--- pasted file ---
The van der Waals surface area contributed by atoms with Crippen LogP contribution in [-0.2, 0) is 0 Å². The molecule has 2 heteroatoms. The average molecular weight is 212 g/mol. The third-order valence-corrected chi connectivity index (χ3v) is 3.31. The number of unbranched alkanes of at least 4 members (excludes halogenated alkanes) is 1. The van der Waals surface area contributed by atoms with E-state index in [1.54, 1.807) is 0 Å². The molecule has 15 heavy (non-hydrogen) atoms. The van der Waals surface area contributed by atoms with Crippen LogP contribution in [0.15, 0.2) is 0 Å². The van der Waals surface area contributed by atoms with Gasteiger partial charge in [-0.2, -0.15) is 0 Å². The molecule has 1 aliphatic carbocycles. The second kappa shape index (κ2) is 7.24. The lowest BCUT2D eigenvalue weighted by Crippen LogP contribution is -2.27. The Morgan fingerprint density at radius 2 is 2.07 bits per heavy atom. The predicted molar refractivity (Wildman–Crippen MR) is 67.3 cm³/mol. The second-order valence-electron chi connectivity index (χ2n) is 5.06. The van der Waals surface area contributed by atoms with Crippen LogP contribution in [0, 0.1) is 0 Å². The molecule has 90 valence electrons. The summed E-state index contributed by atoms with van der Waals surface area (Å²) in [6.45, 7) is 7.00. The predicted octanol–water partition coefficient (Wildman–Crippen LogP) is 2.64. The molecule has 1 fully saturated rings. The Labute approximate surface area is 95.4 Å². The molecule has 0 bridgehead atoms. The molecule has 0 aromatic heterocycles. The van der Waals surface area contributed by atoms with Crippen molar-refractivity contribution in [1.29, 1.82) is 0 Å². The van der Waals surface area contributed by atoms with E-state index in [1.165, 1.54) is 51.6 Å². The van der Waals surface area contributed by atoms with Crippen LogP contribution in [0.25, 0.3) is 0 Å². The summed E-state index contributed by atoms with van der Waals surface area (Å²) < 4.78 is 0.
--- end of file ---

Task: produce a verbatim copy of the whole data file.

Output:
The van der Waals surface area contributed by atoms with Crippen LogP contribution in [-0.2, 0) is 0 Å². The molecule has 2 heteroatoms. The average molecular weight is 212 g/mol. The third-order valence-corrected chi connectivity index (χ3v) is 3.31. The number of unbranched alkanes of at least 4 members (excludes halogenated alkanes) is 1. The van der Waals surface area contributed by atoms with E-state index in [1.54, 1.807) is 0 Å². The molecule has 15 heavy (non-hydrogen) atoms. The van der Waals surface area contributed by atoms with Crippen LogP contribution in [0.15, 0.2) is 0 Å². The van der Waals surface area contributed by atoms with Gasteiger partial charge in [-0.2, -0.15) is 0 Å². The molecule has 1 aliphatic carbocycles. The second kappa shape index (κ2) is 7.24. The lowest BCUT2D eigenvalue weighted by Crippen LogP contribution is -2.27. The Morgan fingerprint density at radius 2 is 2.07 bits per heavy atom. The predicted molar refractivity (Wildman–Crippen MR) is 67.3 cm³/mol. The second-order valence-electron chi connectivity index (χ2n) is 5.06. The van der Waals surface area contributed by atoms with Crippen LogP contribution in [0, 0.1) is 0 Å². The molecule has 90 valence electrons. The summed E-state index contributed by atoms with van der Waals surface area (Å²) in [6.45, 7) is 7.00. The predicted octanol–water partition coefficient (Wildman–Crippen LogP) is 2.64. The molecule has 1 fully saturated rings. The Labute approximate surface area is 95.4 Å². The molecule has 0 bridgehead atoms. The molecule has 0 aromatic heterocycles. The van der Waals surface area contributed by atoms with Crippen molar-refractivity contribution in [1.29, 1.82) is 0 Å². The van der Waals surface area contributed by atoms with E-state index in [1.165, 1.54) is 51.6 Å². The van der Waals surface area contributed by atoms with Crippen LogP contribution in [0.25, 0.3) is 0 Å². The summed E-state index contributed by atoms with van der Waals surface area (Å²) < 4.78 is 0.